The sheriff’s report said that starting on Sept. 1 the teen refused to obey rules, including wearing a mask and social distancing, and that he received a warning. The report said he also was caught vaping in the cafeteria.

On Sept. 17, he was seen again not wearing a mask and refused to put one on. A deputy then arrested him and brought him to a juvenile detention center. The sheriff’s office told the newspaper the arrest was for probation violations, not violations of the school district’s mask rules.

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The student has not returned to the school and his mother told the paper he would complete an online education program.

The Associated Press contributed to this report.

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John McAfee Arrested in Spain, and U.S. Seeks Extradition

John David McAfee, an antivirus software pioneer who fled Belize in 2012 ahead of a murder investigation there, has been arrested in Spain on tax evasion charges, the U.S. Justice Department said on Monday.

Mr. McAfee, 75, is a Silicon Valley legend who earned millions from the computer virus-fighting software company that still bears his surname. In 2012, he disappeared from his home in Belize after the local police sought him for questioning over the death of his neighbor.

He resurfaced in Guatemala City a few weeks later, then largely dropped out of the public eye for years — until 2016, when he attempted to run as a Libertarian candidate for president of the United States.

The Justice Department said on Monday that Mr. McAfee’s extradition from Spain to the United States was “pending.” It did not provide a timeline, and Mr. McAfee could not immediately be reached for comment on Tuesday.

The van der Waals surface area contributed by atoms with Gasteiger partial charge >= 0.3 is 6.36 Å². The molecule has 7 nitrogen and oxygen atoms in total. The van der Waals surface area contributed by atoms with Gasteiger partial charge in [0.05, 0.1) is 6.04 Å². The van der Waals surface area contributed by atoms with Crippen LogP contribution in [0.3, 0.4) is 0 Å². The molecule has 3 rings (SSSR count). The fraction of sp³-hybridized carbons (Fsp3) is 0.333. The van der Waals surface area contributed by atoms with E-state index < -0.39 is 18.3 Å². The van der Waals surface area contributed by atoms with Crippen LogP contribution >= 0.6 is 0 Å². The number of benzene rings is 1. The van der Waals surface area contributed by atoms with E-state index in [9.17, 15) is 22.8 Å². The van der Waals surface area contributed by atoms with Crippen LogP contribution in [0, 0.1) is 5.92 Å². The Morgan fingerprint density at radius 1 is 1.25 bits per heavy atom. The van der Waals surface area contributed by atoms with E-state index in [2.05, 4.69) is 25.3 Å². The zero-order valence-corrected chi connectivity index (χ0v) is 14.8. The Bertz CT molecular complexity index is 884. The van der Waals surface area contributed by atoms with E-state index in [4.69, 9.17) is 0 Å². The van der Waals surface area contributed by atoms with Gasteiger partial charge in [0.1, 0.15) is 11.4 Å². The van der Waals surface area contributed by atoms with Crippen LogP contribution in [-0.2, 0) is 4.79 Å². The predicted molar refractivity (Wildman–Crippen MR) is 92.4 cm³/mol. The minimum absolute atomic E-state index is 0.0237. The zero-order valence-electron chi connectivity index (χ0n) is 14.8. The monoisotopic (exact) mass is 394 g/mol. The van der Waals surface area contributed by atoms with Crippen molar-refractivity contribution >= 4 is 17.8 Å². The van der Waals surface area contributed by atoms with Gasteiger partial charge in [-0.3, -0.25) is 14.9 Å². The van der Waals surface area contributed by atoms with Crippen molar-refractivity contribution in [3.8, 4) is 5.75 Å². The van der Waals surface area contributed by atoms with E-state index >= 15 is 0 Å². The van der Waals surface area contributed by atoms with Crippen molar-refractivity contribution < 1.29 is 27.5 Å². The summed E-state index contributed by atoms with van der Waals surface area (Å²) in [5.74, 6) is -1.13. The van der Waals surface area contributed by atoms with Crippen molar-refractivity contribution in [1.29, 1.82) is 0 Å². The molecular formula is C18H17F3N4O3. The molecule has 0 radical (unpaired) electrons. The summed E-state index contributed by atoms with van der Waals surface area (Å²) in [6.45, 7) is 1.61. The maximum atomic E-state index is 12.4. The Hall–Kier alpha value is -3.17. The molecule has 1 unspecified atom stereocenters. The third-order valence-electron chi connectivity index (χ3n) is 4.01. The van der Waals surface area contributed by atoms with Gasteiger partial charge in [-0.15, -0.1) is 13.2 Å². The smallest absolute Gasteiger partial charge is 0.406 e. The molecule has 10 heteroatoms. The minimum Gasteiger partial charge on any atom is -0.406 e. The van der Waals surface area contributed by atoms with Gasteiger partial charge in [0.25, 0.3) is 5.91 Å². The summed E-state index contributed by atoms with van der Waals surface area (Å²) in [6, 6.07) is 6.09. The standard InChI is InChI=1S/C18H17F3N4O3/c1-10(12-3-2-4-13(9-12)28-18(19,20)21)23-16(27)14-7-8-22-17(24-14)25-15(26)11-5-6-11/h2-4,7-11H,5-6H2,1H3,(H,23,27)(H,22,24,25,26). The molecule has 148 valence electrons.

Prosecutors accused Mr. McAfee of failing to file tax returns from 2014 to 2018, even as he earned millions from “promoting cryptocurrencies, consulting work, speaking engagements, and selling the rights to his life story for a documentary,” according to a June indictment in the U.S. court in Tennessee that the Justice Department unsealed on Monday.

The indictment said that Mr. McAfee evaded his tax liability by accepting payments through bank accounts and cryptocurrency exchange accounts that were set up by others. It also said that he tried to dodge the Internal Revenue Service by dealing extensively in cryptocurrency and buying assets — including real estate and a yacht — in other peoples’ names.

Each count of tax evasion carries a maximum prison sentence of five years, and each tax evasion count carries a maximum one year sentence.

A separate complaint, filed by the Securities and Exchange Commission on Monday in the Southern District of New York against Mr. McAfee and his bodyguard, Jimmy Gale Watson, provided a few more details of the U.S. government’s allegations.

It said that Mr. McAfee had made more than $23 million from 2017 to 2018 by recommending several “initial coin offerings” — a type of crowdfunding — to his hundreds of millions of Twitter followers, playing it off as impartial investment advice without disclosing that he was being paid to do so.

According to the 55-page complaint, Mr. McAfee was paid about half in Bitcoin and half in “Ether,” the virtual currency of the Ethereum network, a virtual cousin of Bitcoin, by the companies that were selling the securities.

McAfee, the software company that bears his name, was once a household name in computer security software. Intel bought it in 2010 for $7.7 billion, but sold its majority stake six years later to the investment firm TPG. Mr. McAfee has not been associated with the company since the 1990s, and the recent indictment does not suggest that he has had any connection with it since.

In 2012, Mr. McAfee — who was born in Britain and raised in Virginia — was at the